September 25

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Epigenetics with Dr. Moshe Szyf (Part 1)

By heheals

September 25, 2020




Nature or nurture?  For well over a century, the dominant understanding of inheritance was our traits are passed down to us through the DNA code from our parents. But a growing field of study reveals that social factors, environments, and even the experiences your mother faced before you were born all could have profound impacts on your genes. 

Epigenetics is the study of changes to your genes that don’t change the underlying DNA. McGill University professor Dr. Moshe Szyf is a pioneering geneticist in this field. His groundbreaking experiments show that social factors, such as maternal care, do change the offspring’s ability to adapt to stress and handle anxiety. In other words, these genetic changes happen regardless of who the biological mother is.

Szyf likens DNA and epigenetics to a computer:  Think of DNA as the hardware and epigenetics the apps. Using this analogy, he tells Full Frame, “The mother is actually writing codes in our DNA that tell us what kind of life we’re going to anticipate.”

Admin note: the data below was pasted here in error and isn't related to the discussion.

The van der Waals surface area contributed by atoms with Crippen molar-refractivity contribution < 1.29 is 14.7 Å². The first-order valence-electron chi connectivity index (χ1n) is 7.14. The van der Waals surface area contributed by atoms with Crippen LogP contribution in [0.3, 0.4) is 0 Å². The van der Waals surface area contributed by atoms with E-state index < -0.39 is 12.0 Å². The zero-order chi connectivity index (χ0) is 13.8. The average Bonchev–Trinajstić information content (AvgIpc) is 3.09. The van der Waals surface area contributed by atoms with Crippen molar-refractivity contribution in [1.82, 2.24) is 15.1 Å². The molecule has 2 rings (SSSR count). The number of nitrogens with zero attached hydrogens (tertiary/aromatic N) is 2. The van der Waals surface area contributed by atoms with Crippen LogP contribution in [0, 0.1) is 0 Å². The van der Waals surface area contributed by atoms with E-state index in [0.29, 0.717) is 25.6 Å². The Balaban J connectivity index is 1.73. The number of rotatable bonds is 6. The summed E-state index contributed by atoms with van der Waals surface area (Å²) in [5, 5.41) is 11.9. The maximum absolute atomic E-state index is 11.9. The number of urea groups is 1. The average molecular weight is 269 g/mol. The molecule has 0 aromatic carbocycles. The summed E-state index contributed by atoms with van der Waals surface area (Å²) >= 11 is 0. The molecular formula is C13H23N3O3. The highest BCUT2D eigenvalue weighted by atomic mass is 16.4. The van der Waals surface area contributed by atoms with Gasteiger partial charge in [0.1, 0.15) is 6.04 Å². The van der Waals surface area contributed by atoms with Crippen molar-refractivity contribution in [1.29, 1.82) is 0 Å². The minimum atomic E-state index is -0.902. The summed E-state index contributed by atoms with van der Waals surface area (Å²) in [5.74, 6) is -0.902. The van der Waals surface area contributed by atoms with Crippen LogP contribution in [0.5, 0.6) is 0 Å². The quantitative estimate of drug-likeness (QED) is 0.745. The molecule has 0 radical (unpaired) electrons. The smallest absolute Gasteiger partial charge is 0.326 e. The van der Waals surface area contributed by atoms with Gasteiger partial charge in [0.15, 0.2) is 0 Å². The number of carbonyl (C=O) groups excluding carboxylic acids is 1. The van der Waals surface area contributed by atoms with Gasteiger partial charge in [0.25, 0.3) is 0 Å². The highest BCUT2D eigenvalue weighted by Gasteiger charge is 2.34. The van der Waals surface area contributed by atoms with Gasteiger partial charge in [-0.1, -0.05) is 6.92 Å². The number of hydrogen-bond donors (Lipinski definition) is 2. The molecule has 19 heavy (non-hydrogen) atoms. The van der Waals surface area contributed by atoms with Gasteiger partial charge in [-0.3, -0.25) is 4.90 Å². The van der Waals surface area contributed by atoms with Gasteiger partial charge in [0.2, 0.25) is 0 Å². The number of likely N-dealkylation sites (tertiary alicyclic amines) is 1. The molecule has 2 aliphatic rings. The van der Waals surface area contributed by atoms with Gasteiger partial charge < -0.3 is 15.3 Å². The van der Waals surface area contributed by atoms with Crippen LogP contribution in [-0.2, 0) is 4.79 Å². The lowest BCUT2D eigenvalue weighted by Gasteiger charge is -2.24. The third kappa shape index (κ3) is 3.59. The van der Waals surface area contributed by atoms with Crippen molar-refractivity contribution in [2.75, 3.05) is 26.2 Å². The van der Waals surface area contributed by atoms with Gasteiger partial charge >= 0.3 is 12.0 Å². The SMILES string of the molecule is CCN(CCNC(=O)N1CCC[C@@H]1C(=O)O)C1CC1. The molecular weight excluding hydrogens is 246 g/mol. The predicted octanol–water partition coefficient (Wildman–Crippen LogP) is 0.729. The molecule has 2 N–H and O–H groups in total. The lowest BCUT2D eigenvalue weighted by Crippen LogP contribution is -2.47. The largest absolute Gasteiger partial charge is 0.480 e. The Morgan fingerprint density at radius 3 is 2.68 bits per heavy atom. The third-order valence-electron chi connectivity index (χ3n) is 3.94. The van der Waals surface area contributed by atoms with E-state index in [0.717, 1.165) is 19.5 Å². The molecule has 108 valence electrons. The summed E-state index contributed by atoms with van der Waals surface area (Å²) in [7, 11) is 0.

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  1. This popular story is very misleading. DNA is a static chemical. It is something like a computer memory. The protein and RNA agents that create other protein and RNA molecules based on that memory are something like a complicated computer processor. Across a lifetime, the processing of the trillion or so cells in an human body that are each a complicated chemical machine create continually changing chemical states in every cell. A part of that state is maintained by chemical modifications directly to DNA or to the tails of histone molecules that are associated with specific parts of a DNA structure. The processing that drives this chemistry is partly derived from the original DNA structure and partly derived from the experience of an human being. Nobody really understands that division. But, my evaluation is the growing evidence supports more influence of DNA and less influence of experience than people would like to believe. A smaller part of the picture has to do with transmission of chemical information beyond the basic DNA structure from parents to progeny. There is nothing new in the understanding that a substantial amount of chemical information beyond DNA gets passed from a mother to her child in the egg that is the first cell that starts the formation of the child's body. What is new is the discovery that some amount of information can get passed down through chemical modifications to DNA. This process is highly controlled not some record of random experience. I doubt anyone has any reliable estimate of the information that is getting passed through this kind of method. But, it is very likely to turn out to be a second order effect. Biological science is still a long way from understanding the first order effect that is the extent to which a person's biology is determined by chemical information they receive at birth either from the basic DNA sequence or other parental chemicals compared with the way our chemistry responds to our experiences as we go through our lives. When one of a pair of identical twins develops schizophrenia, the other has a 48% chance of also developing schizophrenia. Some people seem to want to look at that number and proclaim that schizophrenia is not determined by a person's DNA. My reaction is that heredity seems to play a large role.

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